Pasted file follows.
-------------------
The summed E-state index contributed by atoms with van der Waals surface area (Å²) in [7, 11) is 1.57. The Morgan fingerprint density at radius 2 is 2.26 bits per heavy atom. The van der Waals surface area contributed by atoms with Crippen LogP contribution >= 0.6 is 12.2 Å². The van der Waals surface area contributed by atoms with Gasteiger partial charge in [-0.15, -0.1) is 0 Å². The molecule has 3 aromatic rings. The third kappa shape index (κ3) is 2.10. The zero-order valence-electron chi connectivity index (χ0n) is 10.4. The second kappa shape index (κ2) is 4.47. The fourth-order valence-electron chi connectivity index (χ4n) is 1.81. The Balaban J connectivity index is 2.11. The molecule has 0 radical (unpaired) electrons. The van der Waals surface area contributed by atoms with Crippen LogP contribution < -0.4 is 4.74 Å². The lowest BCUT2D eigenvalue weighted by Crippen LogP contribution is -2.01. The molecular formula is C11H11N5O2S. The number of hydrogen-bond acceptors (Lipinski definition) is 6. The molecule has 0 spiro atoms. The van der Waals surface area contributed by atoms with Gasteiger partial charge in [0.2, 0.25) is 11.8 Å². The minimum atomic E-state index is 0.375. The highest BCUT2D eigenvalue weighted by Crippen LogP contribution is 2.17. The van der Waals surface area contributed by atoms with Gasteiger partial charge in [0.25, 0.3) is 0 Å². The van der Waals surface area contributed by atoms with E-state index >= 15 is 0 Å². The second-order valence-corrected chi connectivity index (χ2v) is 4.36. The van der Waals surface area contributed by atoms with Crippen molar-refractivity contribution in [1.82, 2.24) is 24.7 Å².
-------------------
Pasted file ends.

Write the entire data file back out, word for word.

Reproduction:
The summed E-state index contributed by atoms with van der Waals surface area (Å²) in [7, 11) is 1.57. The Morgan fingerprint density at radius 2 is 2.26 bits per heavy atom. The van der Waals surface area contributed by atoms with Crippen LogP contribution >= 0.6 is 12.2 Å². The van der Waals surface area contributed by atoms with Gasteiger partial charge in [-0.15, -0.1) is 0 Å². The molecule has 3 aromatic rings. The third kappa shape index (κ3) is 2.10. The zero-order valence-electron chi connectivity index (χ0n) is 10.4. The second kappa shape index (κ2) is 4.47. The fourth-order valence-electron chi connectivity index (χ4n) is 1.81. The Balaban J connectivity index is 2.11. The molecule has 0 radical (unpaired) electrons. The van der Waals surface area contributed by atoms with Crippen LogP contribution < -0.4 is 4.74 Å². The lowest BCUT2D eigenvalue weighted by Crippen LogP contribution is -2.01. The molecular formula is C11H11N5O2S. The number of hydrogen-bond acceptors (Lipinski definition) is 6. The molecule has 0 spiro atoms. The van der Waals surface area contributed by atoms with Gasteiger partial charge in [0.2, 0.25) is 11.8 Å². The minimum atomic E-state index is 0.375. The highest BCUT2D eigenvalue weighted by Crippen LogP contribution is 2.17. The van der Waals surface area contributed by atoms with Gasteiger partial charge in [0.25, 0.3) is 0 Å². The van der Waals surface area contributed by atoms with E-state index >= 15 is 0 Å². The second-order valence-corrected chi connectivity index (χ2v) is 4.36. The van der Waals surface area contributed by atoms with Crippen molar-refractivity contribution in [1.82, 2.24) is 24.7 Å².